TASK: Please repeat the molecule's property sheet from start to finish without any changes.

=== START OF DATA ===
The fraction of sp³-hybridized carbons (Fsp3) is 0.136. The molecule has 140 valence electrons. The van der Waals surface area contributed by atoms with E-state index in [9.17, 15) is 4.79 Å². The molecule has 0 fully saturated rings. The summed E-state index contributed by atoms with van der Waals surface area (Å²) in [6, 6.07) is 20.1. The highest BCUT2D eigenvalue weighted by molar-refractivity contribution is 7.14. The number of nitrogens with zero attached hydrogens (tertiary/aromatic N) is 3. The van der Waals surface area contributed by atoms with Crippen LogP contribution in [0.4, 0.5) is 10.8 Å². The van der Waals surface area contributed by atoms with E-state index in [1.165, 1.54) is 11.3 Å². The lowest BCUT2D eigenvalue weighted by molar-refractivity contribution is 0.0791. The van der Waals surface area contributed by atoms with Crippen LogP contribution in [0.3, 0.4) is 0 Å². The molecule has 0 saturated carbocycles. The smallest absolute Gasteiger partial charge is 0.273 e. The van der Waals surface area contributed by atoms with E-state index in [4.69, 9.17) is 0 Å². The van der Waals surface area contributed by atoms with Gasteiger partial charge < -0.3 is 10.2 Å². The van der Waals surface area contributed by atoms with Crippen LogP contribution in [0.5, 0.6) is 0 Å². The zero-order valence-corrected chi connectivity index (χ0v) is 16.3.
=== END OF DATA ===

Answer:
The fraction of sp³-hybridized carbons (Fsp3) is 0.136. The molecule has 140 valence electrons. The van der Waals surface area contributed by atoms with E-state index in [9.17, 15) is 4.79 Å². The molecule has 0 fully saturated rings. The summed E-state index contributed by atoms with van der Waals surface area (Å²) in [6, 6.07) is 20.1. The highest BCUT2D eigenvalue weighted by molar-refractivity contribution is 7.14. The number of nitrogens with zero attached hydrogens (tertiary/aromatic N) is 3. The van der Waals surface area contributed by atoms with Crippen LogP contribution in [0.4, 0.5) is 10.8 Å². The van der Waals surface area contributed by atoms with E-state index in [1.165, 1.54) is 11.3 Å². The lowest BCUT2D eigenvalue weighted by molar-refractivity contribution is 0.0791. The van der Waals surface area contributed by atoms with Crippen LogP contribution in [0.3, 0.4) is 0 Å². The molecule has 0 saturated carbocycles. The smallest absolute Gasteiger partial charge is 0.273 e. The van der Waals surface area contributed by atoms with E-state index in [4.69, 9.17) is 0 Å². The van der Waals surface area contributed by atoms with Gasteiger partial charge < -0.3 is 10.2 Å². The van der Waals surface area contributed by atoms with Crippen LogP contribution in [0.5, 0.6) is 0 Å². The zero-order valence-corrected chi connectivity index (χ0v) is 16.3.